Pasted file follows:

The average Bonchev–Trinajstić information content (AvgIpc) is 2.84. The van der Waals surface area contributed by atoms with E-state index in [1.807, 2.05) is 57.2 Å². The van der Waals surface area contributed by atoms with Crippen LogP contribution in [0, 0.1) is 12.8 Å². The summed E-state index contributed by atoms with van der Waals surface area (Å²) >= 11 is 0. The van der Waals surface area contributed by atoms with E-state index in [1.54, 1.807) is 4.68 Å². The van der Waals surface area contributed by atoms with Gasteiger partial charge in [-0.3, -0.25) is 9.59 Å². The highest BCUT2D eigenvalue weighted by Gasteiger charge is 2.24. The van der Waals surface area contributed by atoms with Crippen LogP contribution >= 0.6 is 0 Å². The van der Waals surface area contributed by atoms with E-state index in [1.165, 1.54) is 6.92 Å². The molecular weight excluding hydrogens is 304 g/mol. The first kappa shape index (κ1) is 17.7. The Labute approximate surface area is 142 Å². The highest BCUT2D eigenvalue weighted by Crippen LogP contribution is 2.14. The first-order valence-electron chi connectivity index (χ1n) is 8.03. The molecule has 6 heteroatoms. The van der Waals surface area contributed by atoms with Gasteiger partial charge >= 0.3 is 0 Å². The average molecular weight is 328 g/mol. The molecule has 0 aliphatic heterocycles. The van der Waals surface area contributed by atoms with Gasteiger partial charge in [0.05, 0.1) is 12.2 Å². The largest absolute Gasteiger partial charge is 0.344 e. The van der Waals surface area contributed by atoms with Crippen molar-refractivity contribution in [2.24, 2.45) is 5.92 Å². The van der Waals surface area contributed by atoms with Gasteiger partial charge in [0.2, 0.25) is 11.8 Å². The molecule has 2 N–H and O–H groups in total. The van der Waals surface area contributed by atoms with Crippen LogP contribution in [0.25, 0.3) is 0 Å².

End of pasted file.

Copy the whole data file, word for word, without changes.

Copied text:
The average Bonchev–Trinajstić information content (AvgIpc) is 2.84. The van der Waals surface area contributed by atoms with E-state index in [1.807, 2.05) is 57.2 Å². The van der Waals surface area contributed by atoms with Crippen LogP contribution in [0, 0.1) is 12.8 Å². The summed E-state index contributed by atoms with van der Waals surface area (Å²) >= 11 is 0. The van der Waals surface area contributed by atoms with E-state index in [1.54, 1.807) is 4.68 Å². The van der Waals surface area contributed by atoms with Gasteiger partial charge in [-0.3, -0.25) is 9.59 Å². The highest BCUT2D eigenvalue weighted by Gasteiger charge is 2.24. The van der Waals surface area contributed by atoms with Crippen LogP contribution >= 0.6 is 0 Å². The van der Waals surface area contributed by atoms with E-state index in [1.165, 1.54) is 6.92 Å². The molecular weight excluding hydrogens is 304 g/mol. The first kappa shape index (κ1) is 17.7. The Labute approximate surface area is 142 Å². The highest BCUT2D eigenvalue weighted by Crippen LogP contribution is 2.14. The first-order valence-electron chi connectivity index (χ1n) is 8.03. The molecule has 6 heteroatoms. The van der Waals surface area contributed by atoms with Gasteiger partial charge >= 0.3 is 0 Å². The average molecular weight is 328 g/mol. The molecule has 0 aliphatic heterocycles. The van der Waals surface area contributed by atoms with Gasteiger partial charge in [0.05, 0.1) is 12.2 Å². The largest absolute Gasteiger partial charge is 0.344 e. The van der Waals surface area contributed by atoms with Crippen molar-refractivity contribution in [2.24, 2.45) is 5.92 Å². The van der Waals surface area contributed by atoms with Gasteiger partial charge in [0.2, 0.25) is 11.8 Å². The molecule has 2 N–H and O–H groups in total. The van der Waals surface area contributed by atoms with Crippen LogP contribution in [0.25, 0.3) is 0 Å².